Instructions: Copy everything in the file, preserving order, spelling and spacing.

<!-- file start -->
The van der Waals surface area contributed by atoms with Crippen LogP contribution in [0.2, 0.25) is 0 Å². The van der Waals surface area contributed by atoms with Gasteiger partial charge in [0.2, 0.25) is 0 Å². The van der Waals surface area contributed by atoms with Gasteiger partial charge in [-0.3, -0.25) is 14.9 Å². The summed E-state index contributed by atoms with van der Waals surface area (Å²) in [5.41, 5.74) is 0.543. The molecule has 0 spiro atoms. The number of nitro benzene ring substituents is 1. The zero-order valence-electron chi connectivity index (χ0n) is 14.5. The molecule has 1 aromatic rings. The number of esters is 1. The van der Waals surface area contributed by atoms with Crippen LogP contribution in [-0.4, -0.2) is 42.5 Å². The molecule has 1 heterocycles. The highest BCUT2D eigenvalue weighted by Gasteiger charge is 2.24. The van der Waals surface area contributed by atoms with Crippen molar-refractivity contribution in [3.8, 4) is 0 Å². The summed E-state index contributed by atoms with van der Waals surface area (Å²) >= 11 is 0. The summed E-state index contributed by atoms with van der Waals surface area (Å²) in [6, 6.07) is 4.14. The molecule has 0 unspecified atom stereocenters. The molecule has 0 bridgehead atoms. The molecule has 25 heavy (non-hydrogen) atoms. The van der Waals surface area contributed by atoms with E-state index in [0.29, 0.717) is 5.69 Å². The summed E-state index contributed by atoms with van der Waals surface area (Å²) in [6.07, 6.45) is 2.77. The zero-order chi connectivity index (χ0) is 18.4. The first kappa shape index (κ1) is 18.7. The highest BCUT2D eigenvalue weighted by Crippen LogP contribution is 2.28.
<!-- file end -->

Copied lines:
The van der Waals surface area contributed by atoms with Crippen LogP contribution in [0.2, 0.25) is 0 Å². The van der Waals surface area contributed by atoms with Gasteiger partial charge in [0.2, 0.25) is 0 Å². The van der Waals surface area contributed by atoms with Gasteiger partial charge in [-0.3, -0.25) is 14.9 Å². The summed E-state index contributed by atoms with van der Waals surface area (Å²) in [5.41, 5.74) is 0.543. The molecule has 0 spiro atoms. The number of nitro benzene ring substituents is 1. The zero-order valence-electron chi connectivity index (χ0n) is 14.5. The molecule has 1 aromatic rings. The number of esters is 1. The van der Waals surface area contributed by atoms with Crippen LogP contribution in [-0.4, -0.2) is 42.5 Å². The molecule has 1 heterocycles. The highest BCUT2D eigenvalue weighted by Gasteiger charge is 2.24. The van der Waals surface area contributed by atoms with Crippen molar-refractivity contribution in [3.8, 4) is 0 Å². The summed E-state index contributed by atoms with van der Waals surface area (Å²) >= 11 is 0. The summed E-state index contributed by atoms with van der Waals surface area (Å²) in [6, 6.07) is 4.14. The molecule has 0 unspecified atom stereocenters. The molecule has 0 bridgehead atoms. The molecule has 25 heavy (non-hydrogen) atoms. The van der Waals surface area contributed by atoms with E-state index in [0.29, 0.717) is 5.69 Å². The summed E-state index contributed by atoms with van der Waals surface area (Å²) in [6.07, 6.45) is 2.77. The zero-order chi connectivity index (χ0) is 18.4. The first kappa shape index (κ1) is 18.7. The highest BCUT2D eigenvalue weighted by Crippen LogP contribution is 2.28.